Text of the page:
How Miami Turned into Miami Vice

How Miami Turned into Miami Vice

I just finished reading Edna Buchanan's 1992 mystery-thriller pulp novel, "Contents Under Pressure." It's an incredibly fun read about a spunky Miami newspaper reporter - Britt Montero - as she uncovers a corrupt Miami Beach police conspiracy.

There's a segment in one of the beginning chapters I found incredibly interesting.

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She talks about how Miami in the 70's / early 80's was a sleepy place. Things happened, sure. But it was nothing like the fiction presented in the hit 1984 show MIAMI VICE.

"In the first season, the series showcased the glamorous discos, terrific-looking nightspots, and swank restaurants of Miami beach. Such places were strictly fiction, of course. In reality, Miami Beach had become a ghost town after 10 PM. A bowling ball rolled down Ocean Drive after sunset would not have hit a thing. But life gradually began to imitate art. Within months, such nightspots did begin to open, and they were mobbed by the beautiful people. Where had they come from? I wondered. Where had they been hiding? Now we had traffic jams on Ocean Drove at 1 AM."

It's amazing, the power of cinema. It uses the image of reality to construct new ones. And those newly constructed, illusory images manifest in the real world... Art becomes Real.

That seems to be the main lesson of Miami Vice.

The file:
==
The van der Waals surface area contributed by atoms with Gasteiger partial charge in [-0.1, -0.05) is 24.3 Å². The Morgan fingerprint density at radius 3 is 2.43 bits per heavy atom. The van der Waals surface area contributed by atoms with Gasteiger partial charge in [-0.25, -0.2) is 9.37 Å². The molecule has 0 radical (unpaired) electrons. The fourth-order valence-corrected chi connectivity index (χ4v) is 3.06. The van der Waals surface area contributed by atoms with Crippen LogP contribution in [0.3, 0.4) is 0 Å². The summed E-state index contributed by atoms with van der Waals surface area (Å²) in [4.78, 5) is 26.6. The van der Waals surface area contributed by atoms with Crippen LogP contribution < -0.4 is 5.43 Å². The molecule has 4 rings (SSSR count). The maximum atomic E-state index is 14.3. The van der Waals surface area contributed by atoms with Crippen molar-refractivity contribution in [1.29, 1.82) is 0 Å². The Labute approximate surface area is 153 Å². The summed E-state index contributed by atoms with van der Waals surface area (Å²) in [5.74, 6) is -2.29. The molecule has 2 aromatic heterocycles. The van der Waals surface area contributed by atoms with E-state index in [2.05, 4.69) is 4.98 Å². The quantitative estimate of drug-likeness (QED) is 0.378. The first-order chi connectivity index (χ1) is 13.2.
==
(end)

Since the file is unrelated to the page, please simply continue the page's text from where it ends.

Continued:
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So because of that excerpt, I began to watch the entire show. I'm now finished with Season 2, heading into Season 3 of five. It's a fun show. The joy is in the continuity of characters, the mystery-of-the-week setup, and the vicariousness of the locations / experiences / people, and the contextual over-all tone of the show.

As somebody who grew up in Miami, it's hard to imagine it not being influenced by Miami Vice. But this is how the grander modern narrative emerged - from a TV show.

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Buchanan's book continues,

"Television had even performed its own brand of urban renewal, I thought, passing by the candy-striped awnings and arched windows of a small hotel, once crumbling, but now fully restored. When producers shot scenes at abandoned gas stations or aging hotels, they spruced up the places first, painting murals, installing neon lights, and leaving behind much improved properties. They had certainly done a better job at it than our local politicians."

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